LOL, keep dreaming. There is no union threat as long as Express is covered under the RLA. The reason they don't do that stuff is because these decisions are made by the old guard. The old guard, whether you think they're good or they're bad, are purple bleeders AND THAT'S THE PROBLEM LARGER INVESTORS HAVE WITH THEM.
 

dezguy

Well-Known Member
Maybe they should try contracting that work out to actual package delivery companies that are already delivering in those areas, but where might they find such companies?
They don't want to be locked into anything. From what I understand, talking to the people they dupe into this, it basically states FedEx will use them only when they need them and for as long as work is available.

I'm sure you, as a businessman, would want better terms than that. Easier to get desperate people to agree to your terms than someone who is running their own business and wants terms that are beneficial to their business.
 

dmac1

Well-Known Member
Maybe they should try contracting that work out to actual package delivery companies that are already delivering in those areas, but where might they find such companies?
That wouldn't save them much. I think ground owners should do the same with extreme rural deliveries. Pay someone with a 60 mpg microcar to meet the van/truck driver in town, give them $10 to drive the 20 miles out to the homestead.
 

Nolimitz

Well-Known Member
The alternative was no raise (which is the fate bestowed upon many of us salaried types), layoffs, suspension of 401k contributions, and charging through the nose for health insurance, for starters.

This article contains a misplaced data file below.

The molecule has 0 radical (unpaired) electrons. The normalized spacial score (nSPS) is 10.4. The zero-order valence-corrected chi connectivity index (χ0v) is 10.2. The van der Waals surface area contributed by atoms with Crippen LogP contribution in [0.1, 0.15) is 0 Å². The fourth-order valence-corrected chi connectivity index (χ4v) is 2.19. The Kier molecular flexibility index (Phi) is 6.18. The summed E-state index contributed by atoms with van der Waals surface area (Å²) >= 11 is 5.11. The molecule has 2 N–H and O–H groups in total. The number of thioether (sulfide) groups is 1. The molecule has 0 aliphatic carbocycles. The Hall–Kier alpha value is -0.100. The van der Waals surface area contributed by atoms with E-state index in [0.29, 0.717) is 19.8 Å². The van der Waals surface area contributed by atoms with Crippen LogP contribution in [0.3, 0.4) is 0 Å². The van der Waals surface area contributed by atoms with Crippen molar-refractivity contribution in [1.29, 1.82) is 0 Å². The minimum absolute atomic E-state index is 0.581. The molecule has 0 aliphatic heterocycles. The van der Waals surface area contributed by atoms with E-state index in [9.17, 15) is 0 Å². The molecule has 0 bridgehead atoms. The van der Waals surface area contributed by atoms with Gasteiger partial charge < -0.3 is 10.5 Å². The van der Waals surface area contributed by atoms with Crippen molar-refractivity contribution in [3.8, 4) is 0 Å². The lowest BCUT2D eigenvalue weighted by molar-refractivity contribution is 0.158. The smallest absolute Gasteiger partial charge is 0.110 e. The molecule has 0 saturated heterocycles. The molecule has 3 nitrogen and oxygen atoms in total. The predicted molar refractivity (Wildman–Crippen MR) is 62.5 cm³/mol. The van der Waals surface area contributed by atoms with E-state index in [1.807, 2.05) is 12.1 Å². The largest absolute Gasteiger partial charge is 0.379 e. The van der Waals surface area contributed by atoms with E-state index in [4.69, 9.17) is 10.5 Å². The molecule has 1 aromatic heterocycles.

You're too stubborn to realize it, but there are dozens of other measures that could be taken that would be more effective, be effective sooner, and at a greater expense to the hourly employee. There are also large shareholders who are raising holy hell because those measures aren't being taken.
F the share holers
 

dmac1

Well-Known Member
They don't want to be locked into anything. From what I understand, talking to the people they dupe into this, it basically states FedEx will use them only when they need them and for as long as work is available.

I'm sure you, as a businessman, would want better terms than that. Easier to get desperate people to agree to your terms than someone who is running their own business and wants terms that are beneficial to their business.
For someone retired, who lives nearby, it might be the ideal extra income. For a lot of people, even an extra 40-50 bucks a month means a lot, and they may not physically be able to work more than an hour or two. I have all kinds of back problems, and can;t drive for more than a couple hours a day, and really not even every day. I don't need the money myself, but something like that would be easier than delivering groceries, or driving for Uber or Lyft.
 

dezguy

Well-Known Member
For someone retired, who lives nearby, it might be the ideal extra income. For a lot of people, even an extra 40-50 bucks a month means a lot, and they may not physically be able to work more than an hour or two. I have all kinds of back problems, and can;t drive for more than a couple hours a day, and really not even every day. I don't need the money myself, but something like that would be easier than delivering groceries, or driving for Uber or Lyft.
The problem is, they want these people to take all stuff out in the boonies, 20 minutes between stops, stuff. It's very hard to make any money when taking into consideration fuel and wear and tear on your vehicle when you can't bang off 10 stops in 15 minutes.
 

Nolimitz

Well-Known Member
That wouldn't save them much. I think ground owners should do the same with extreme rural deliveries. Pay someone with a 60 mpg microcar to meet the van/truck driver in town, give them $10 to drive the 20 miles out to the homestead.
just make the homesteader come get his S_it in town. $10 to the share holers!